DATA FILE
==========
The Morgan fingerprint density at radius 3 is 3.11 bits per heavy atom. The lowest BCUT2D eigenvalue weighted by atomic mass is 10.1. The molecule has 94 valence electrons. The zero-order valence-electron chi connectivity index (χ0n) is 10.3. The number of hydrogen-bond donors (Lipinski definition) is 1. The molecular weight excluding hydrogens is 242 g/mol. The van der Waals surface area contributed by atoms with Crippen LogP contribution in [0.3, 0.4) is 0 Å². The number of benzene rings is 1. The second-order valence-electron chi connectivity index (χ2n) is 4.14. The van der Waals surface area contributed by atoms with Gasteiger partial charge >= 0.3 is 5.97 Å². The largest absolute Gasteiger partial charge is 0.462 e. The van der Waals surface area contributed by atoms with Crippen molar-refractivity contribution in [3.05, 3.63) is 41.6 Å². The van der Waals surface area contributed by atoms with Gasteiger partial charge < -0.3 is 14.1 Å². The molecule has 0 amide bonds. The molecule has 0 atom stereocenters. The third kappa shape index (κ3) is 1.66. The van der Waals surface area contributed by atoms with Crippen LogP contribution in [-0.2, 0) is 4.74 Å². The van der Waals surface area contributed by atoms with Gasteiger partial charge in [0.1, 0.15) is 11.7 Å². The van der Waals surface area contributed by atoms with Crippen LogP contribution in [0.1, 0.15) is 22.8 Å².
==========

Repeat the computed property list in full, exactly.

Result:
The Morgan fingerprint density at radius 3 is 3.11 bits per heavy atom. The lowest BCUT2D eigenvalue weighted by atomic mass is 10.1. The molecule has 94 valence electrons. The zero-order valence-electron chi connectivity index (χ0n) is 10.3. The number of hydrogen-bond donors (Lipinski definition) is 1. The molecular weight excluding hydrogens is 242 g/mol. The van der Waals surface area contributed by atoms with Crippen LogP contribution in [0.3, 0.4) is 0 Å². The number of benzene rings is 1. The second-order valence-electron chi connectivity index (χ2n) is 4.14. The van der Waals surface area contributed by atoms with Gasteiger partial charge >= 0.3 is 5.97 Å². The largest absolute Gasteiger partial charge is 0.462 e. The van der Waals surface area contributed by atoms with Crippen molar-refractivity contribution in [3.05, 3.63) is 41.6 Å². The van der Waals surface area contributed by atoms with Gasteiger partial charge < -0.3 is 14.1 Å². The molecule has 0 amide bonds. The molecule has 0 atom stereocenters. The third kappa shape index (κ3) is 1.66. The van der Waals surface area contributed by atoms with Crippen LogP contribution in [-0.2, 0) is 4.74 Å². The van der Waals surface area contributed by atoms with Gasteiger partial charge in [0.1, 0.15) is 11.7 Å². The van der Waals surface area contributed by atoms with Crippen LogP contribution in [0.1, 0.15) is 22.8 Å².